So then I amend the selection to the 1980’s Pop Pandora station.  The riders begin to sing with some of the songs, but Female1 rider is pressing for the Red Hot Chili Peppers (and other bands that I don’t care to remember).  The passive aggression was unrelenting. I had already been driving for about 8 hours and had now made the final determination that this was my last ride of my night: the suburbs have little if any demand after 10:00pm, and a deadhead ride back to civilization will be a minimum of 16 minutes.

The comatose rider in my front seat made a couple of concerning grumbling sounds which had me fantasizing about pushing him out of my car on the Eisenhower Expressway.  Female Rider2 in the way back is talking on her phone endlessly about all the relationship gossip that most males would bristle at.

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O M G! That’s what she did when he said what?!

This had quickly turned into a one-star ride based on the amount of undue stress the riders were causing me:

  1. Dislike the vehicle atmosphere that I carefully procure
  2. Possible puker next to me
  3. Passive agressiveness
  4. Gas guzzling vehicle on a long suburban trip down I-290

Finally we exit the expressway, but we still have 9 minutes of suburban back-roads to traverse before their drop-point.

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“I Ran” from Flock of Seagulls briefly cheered me up and moments later we finally arrived at the destination.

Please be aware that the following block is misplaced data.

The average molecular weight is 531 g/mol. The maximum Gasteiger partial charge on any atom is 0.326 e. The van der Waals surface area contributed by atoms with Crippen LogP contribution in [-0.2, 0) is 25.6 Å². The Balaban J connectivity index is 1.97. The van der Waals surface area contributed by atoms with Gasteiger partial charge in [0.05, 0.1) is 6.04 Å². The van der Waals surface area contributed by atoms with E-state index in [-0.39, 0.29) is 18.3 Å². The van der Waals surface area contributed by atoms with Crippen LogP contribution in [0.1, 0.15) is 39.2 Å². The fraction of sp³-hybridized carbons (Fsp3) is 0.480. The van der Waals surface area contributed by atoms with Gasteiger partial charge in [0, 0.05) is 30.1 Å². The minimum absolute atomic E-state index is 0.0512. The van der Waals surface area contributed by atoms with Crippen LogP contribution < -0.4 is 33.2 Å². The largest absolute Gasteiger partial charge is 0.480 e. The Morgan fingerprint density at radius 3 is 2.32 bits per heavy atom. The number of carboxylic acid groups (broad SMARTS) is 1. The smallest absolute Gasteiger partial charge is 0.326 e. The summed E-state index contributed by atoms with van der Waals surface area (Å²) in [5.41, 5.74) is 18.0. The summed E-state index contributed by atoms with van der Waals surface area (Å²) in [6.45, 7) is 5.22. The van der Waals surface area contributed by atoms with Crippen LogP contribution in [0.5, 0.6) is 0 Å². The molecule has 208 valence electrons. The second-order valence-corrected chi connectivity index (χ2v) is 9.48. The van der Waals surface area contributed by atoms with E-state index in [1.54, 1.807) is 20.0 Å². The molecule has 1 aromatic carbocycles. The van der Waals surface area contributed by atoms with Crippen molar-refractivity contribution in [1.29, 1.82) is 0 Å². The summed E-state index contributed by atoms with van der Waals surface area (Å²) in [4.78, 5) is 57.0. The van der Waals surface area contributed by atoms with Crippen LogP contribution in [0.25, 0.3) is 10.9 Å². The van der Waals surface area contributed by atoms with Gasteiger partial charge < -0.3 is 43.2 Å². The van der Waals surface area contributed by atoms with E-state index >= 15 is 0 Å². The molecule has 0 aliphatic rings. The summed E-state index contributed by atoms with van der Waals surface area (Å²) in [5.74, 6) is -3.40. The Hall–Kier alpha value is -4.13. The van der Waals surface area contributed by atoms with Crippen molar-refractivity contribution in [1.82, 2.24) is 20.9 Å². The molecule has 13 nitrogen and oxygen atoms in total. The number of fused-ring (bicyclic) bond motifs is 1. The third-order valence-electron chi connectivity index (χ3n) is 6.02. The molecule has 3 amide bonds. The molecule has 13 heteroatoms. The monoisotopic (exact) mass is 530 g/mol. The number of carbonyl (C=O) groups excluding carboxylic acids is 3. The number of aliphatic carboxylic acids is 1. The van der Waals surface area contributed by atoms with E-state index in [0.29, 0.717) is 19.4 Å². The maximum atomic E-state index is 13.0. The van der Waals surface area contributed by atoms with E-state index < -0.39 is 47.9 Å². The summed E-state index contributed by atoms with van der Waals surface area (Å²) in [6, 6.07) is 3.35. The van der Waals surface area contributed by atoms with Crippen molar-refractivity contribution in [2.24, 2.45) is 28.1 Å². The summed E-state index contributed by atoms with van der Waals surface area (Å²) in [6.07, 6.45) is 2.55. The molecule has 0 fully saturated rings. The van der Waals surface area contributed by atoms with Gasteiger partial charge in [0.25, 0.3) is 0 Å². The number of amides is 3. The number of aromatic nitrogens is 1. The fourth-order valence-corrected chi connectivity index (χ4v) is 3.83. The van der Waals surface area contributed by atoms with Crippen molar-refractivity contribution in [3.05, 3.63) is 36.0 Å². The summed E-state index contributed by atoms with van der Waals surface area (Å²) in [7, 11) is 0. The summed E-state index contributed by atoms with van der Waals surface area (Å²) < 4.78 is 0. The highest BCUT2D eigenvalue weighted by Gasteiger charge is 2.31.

Three (3) of the passengers exit my vehicle from the back and the dead human next to my was still headbutt into my dashboard with no sign of life. Per the various conversations occurring in my vehicle, he had a flight to make in just a few hours.

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Enjoy that flight

The other male says he’s going to handle him, and after negotiation and cajoling by the conscious male passenger, he finally gets the dead guy on his wobbly feet only to walk in the opposite direction of his apartment complex toward a characterless parking lot. I check the back seat for belongings and proceed to exit this suburb which was lifeless and devoid of energy.

Driver thoughts: [Great. 1-Star Rating. Its over. Great. Time to drive home and sleep.]

Not even 5 minutes into the drive home I start to hear a noise in the back seat that I immediately recognized as a cell phone ringtone. And *I laughed to myself*– Aux cord, passive aggression, threat of vomit… I will not be stopping my vehicle to investigate the ringtone.  It must have went off seven (7) times during my drive back home.

Dear reader, when a rider leaves something in our car, we as drivers are given wide latitude on how to return it.  One advertised method is to get a mailing package sent to us, I put the item in the package, and then mail the package- I am thinking that method would take a minimum of four (4) business days to complete.